Bonhams offered the greatest single collection of fine Montblanc pens in the Mel Wilmore Collection auction on 11 June, 2012.
The exclusive collection belonged to Mel Wilmore who is described as one of the top Montblanc collectors worldwide, so much so that he had a hidden pen room constructed in his estate, designed and arranged by several important Montblanc employees.
Pens reflecting popular celebrities, national pride, commemorative anniversaries and ones exhibiting the finest artistry found great competition among the most discerning pen collectors.
"Mr Wilmore's fine Montblanc pens represented a unique opportunity for collectors to acquire legendary pens that seldom come to market, and international interest in the sale was unprecedented," stated Ivan Briggs, The Fine Writing Instruments specialist.
"The highlights preview in Hong Kong was met with great enthusiasm, and bids were received from top collectors in the Americas, Europe, Asia and the Middle East. Our clients in Asia were particularly enraptured my Mr. Wilmore's pens, many of which feature themes celebratory of Asian cultural heritage. Once again, Montblanc's creations have demonstrated their viability on the secondary market with an auction total of over $1 million, and Bonhams was delighted to have been a part of this historic offering," he further mentioned.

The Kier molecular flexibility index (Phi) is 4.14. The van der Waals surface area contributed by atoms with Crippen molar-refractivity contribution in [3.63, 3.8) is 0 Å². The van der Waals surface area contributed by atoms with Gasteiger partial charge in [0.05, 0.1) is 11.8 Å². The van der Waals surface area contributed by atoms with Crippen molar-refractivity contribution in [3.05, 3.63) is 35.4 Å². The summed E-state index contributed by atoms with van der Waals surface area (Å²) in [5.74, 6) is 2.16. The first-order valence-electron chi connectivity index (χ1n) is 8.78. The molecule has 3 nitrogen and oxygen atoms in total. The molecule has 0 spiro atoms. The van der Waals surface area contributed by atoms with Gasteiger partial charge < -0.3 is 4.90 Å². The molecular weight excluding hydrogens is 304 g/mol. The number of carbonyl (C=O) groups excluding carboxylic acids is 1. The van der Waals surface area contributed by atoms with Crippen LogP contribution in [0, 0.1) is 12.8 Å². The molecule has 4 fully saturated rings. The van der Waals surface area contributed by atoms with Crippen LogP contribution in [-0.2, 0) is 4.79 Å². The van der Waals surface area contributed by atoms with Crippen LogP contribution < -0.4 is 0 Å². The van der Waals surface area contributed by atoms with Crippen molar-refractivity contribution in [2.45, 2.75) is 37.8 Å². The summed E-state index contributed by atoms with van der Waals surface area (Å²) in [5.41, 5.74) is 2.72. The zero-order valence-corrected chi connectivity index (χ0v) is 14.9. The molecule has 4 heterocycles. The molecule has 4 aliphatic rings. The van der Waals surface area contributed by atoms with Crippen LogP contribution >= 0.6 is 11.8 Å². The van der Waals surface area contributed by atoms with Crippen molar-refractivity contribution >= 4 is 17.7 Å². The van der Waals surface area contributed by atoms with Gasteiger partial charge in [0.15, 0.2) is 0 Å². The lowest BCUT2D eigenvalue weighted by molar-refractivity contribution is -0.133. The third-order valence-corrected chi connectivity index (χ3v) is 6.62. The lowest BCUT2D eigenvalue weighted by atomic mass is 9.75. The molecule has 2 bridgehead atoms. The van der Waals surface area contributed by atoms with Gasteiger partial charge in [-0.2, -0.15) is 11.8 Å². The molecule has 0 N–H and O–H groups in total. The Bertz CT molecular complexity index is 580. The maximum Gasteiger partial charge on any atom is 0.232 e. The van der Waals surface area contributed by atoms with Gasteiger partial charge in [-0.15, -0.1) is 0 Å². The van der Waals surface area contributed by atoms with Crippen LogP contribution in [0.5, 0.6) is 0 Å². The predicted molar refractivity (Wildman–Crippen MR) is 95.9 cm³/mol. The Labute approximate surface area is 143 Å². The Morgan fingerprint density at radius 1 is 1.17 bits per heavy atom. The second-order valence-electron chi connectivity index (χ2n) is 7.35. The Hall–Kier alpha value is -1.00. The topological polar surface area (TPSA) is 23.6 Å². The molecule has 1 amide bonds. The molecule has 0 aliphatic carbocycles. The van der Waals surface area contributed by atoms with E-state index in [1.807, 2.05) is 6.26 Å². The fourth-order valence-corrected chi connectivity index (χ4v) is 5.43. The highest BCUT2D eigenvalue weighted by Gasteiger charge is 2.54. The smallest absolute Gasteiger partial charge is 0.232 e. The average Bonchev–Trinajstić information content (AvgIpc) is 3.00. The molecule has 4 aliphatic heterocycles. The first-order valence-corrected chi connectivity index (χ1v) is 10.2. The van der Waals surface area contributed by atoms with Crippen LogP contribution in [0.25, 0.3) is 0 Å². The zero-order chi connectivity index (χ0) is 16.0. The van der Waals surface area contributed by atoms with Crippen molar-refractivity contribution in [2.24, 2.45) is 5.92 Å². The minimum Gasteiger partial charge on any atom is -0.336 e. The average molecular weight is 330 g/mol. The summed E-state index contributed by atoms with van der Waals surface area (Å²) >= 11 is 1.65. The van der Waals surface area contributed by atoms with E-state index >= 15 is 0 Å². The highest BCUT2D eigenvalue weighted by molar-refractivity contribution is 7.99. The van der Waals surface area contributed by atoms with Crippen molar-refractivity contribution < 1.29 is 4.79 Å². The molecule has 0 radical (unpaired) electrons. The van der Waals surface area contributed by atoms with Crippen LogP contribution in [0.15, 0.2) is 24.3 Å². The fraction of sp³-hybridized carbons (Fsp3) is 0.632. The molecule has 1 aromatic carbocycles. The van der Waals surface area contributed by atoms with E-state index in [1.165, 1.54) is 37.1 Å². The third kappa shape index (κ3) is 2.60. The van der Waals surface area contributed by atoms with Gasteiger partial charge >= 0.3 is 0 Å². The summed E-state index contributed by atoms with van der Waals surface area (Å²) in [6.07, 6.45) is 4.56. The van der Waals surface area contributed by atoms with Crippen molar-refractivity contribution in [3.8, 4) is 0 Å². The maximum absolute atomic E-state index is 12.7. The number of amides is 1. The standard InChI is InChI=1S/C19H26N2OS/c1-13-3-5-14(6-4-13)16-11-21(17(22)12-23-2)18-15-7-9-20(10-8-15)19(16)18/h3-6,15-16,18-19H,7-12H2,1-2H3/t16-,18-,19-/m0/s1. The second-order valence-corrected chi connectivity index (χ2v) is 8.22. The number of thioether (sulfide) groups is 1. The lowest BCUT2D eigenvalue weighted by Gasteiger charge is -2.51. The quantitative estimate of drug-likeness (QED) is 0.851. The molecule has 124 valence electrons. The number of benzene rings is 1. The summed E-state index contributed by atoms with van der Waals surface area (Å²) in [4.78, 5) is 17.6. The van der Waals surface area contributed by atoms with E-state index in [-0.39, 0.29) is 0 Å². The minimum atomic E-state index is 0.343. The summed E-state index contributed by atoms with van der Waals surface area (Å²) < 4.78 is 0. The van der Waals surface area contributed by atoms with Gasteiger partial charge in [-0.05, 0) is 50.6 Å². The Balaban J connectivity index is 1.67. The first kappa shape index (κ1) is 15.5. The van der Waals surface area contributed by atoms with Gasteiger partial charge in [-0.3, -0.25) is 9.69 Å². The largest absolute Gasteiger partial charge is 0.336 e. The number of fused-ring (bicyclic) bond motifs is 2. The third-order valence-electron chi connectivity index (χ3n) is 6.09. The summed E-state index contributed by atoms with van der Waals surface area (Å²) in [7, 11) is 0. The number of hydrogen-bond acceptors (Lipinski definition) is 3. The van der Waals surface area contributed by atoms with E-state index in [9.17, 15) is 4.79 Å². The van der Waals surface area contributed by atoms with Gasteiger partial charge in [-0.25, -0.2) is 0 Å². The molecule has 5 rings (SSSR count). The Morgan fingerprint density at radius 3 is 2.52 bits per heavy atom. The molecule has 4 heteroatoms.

Leading the auction was the world's first skeleton pen made by Montblanc's master craftsmen in observance of the brand's 75th birthday. Using the Meisterstuck 149 as their model, Montblanc "skeletonised" the pen, revealing the perfection of the design by eliminating all superfluities. This limited edition example along with a solid gold watch sold for £44040 (pre-sale est. £38575-48219).
Another top highlight of the auction came to Wilmore because of his stellar negotiating skills and dedication to his passion for collecting the finest and rarest. This was a complete set of eleven limited edition fountain pens made in commemoration of Nelson Mandela's 80th birthday. Only 80 sets of these 11 pens were made, the first set presented to Nelson Mandela and the 80th meant for the South African government. After Wilmore made a very persuasive argument for the 80th set, he succeeded. Offered in auction was one of only four complete sets, selling for £26520 (pre-sale est. £22502-32146).